Wikipedia’s article on ones’ complement mentions large brands using it in their hardware for integer arithmetic into the late 1980s. This is surely for backwards compatibility?

According to the article, in 1952 the IBM 701/702 used twos’ complement, i.e. the integer representation method was well-known.

The IBM archives description for the 701 is somewhat non-supportive of the wiki article saying 35 bits and a sign.

Why did ones’ complement come to exist in computer hardware in the first place?

I'm also curious why it was so long lasting.

(As a university prof I'm also really curious why ones-complement is still presented in many introductory textbooks as a reasonable alternative to 1 + (−1) = 0. But that's for CS Educators Stack Exchange.)

Simpler encoding of negative numbers in the hardware↔user boundary is the only reasonable explanation I can think of. That would account for a 6-month fad. Not a blemish in the C and C++ specifications for several decades.

The invented part in the rubric might be trivially a one bit sign.

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    @Raffzahn No. I'm more interested why it it was implemented in the first place. 2-s complement was not unfamiliar. Mar 4, 2022 at 21:41
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    While I understand the advantages of twos-complement over ones, there is a certain symmetry to ones-complement which part of my mind finds appealing. For a 16-bit integer, having exactly 32,767 values both positive and negative is balanced (unlike the 32,768 negative numbers in twos-complement). Sure you end up with a positive and negative 0, neither unsigned, but in a way that's balanced too.
    – RichF
    Mar 4, 2022 at 21:52
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    The linked wikipedia page does not seem to mention the 701 (and the only recent edits seem to be squabbling about "ones'" versus "one's" complement). But the 701 was definitely sign and magnitude, not ones' complement.
    – dave
    Mar 5, 2022 at 3:05
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    Wiki article? On which wiki? Mar 5, 2022 at 11:15

2 Answers 2


[Please see this answer as well]

Why was ones-complement integers implemented?

Same question could be made about why decimal or other forms of representation were implemented - they seemed as a good idea to some developers for various factors, as each has it's advantages and disadvantages. Just think that early US machines were mostly decimal, while European developments more often preferred binary.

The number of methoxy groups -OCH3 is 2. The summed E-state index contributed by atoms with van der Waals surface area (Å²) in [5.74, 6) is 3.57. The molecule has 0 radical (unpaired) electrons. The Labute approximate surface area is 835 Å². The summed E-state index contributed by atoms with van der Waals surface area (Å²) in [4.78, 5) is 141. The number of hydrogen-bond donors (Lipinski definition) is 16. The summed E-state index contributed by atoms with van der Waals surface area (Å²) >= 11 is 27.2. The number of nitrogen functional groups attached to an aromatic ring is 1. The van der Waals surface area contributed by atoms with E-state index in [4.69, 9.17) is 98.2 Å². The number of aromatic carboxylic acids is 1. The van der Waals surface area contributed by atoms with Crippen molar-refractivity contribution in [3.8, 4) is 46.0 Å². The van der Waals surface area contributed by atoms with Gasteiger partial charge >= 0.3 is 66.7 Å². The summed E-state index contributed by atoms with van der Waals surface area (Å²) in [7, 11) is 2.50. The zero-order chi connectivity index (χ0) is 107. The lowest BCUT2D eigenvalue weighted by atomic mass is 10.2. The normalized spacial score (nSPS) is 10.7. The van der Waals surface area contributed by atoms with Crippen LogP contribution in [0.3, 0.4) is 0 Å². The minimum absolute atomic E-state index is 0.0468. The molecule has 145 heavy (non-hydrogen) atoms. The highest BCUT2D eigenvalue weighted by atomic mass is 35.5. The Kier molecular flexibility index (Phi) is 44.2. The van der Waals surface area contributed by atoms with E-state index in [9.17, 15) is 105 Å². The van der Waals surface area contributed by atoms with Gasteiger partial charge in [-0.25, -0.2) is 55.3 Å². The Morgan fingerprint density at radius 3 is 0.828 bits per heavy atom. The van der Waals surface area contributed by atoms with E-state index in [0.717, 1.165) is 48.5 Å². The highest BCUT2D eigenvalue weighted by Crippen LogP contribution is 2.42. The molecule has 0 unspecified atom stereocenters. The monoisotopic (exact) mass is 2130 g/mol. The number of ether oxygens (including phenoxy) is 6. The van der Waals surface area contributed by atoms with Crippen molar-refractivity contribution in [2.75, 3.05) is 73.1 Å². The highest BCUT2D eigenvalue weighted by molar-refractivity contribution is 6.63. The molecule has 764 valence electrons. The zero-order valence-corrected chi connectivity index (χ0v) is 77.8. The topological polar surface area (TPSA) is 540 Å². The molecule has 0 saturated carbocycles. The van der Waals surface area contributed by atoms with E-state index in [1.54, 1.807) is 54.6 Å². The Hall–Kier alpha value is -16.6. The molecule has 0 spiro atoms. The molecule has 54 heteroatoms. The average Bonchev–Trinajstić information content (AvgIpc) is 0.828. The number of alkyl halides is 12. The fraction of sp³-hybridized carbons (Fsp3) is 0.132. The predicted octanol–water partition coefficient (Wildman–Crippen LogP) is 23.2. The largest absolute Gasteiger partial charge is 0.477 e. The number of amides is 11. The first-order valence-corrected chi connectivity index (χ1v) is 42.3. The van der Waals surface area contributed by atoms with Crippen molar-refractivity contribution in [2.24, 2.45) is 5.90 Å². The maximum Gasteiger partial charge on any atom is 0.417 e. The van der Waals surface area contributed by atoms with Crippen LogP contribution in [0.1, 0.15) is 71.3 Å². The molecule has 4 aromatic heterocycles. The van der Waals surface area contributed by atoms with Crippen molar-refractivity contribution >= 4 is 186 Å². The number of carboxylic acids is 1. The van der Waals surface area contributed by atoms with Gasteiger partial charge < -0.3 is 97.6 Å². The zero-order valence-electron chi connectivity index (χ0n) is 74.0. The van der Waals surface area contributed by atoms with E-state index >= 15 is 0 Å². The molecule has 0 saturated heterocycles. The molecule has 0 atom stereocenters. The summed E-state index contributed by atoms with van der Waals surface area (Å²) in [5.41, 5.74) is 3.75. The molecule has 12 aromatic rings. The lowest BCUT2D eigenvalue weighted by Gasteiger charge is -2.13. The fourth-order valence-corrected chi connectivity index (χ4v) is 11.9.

The wiki article mentions several large brands using ones-complement in their hardware for integer arithmetic into the late 1980's. This is surely for backwards compatibility?

Sure. after all, as new one's complement was only used by very few machines, ad only heritage lines that survived due their usage in large scale mission critical applications kept it - exactly because of preserving the immense investment done over decades of software development.

Unisys is the prime example here. Their machines were never sold in large numbers, but whoever used them in the 1950s/60s had for sure not only an extreme high demand (why else investing incredible amounts of money back then) and thus an even higher need to preserve that.

As usual it also takes two - in this case a manufacturer that is fine with catering to a closed circle of customers paying a premium to keep their ecosystem viable.

Why did ones-complement come to exist in computer hardware in the first place?

It was a viable bet.

  • it's not more complicated than two's complement
  • it may save some circuitry (quite important early on)
  • it can be faster than two's complement on implementation level

Negation can be implemented extreme simple and in a way to add next to no delay. This is important as the main disadvantage of one's complement, a signed zero, can be avoided by using a subtraction instead of an addition, after negating the second operand. All decision needed can be done with simple single level logic gates, increasing execution speed.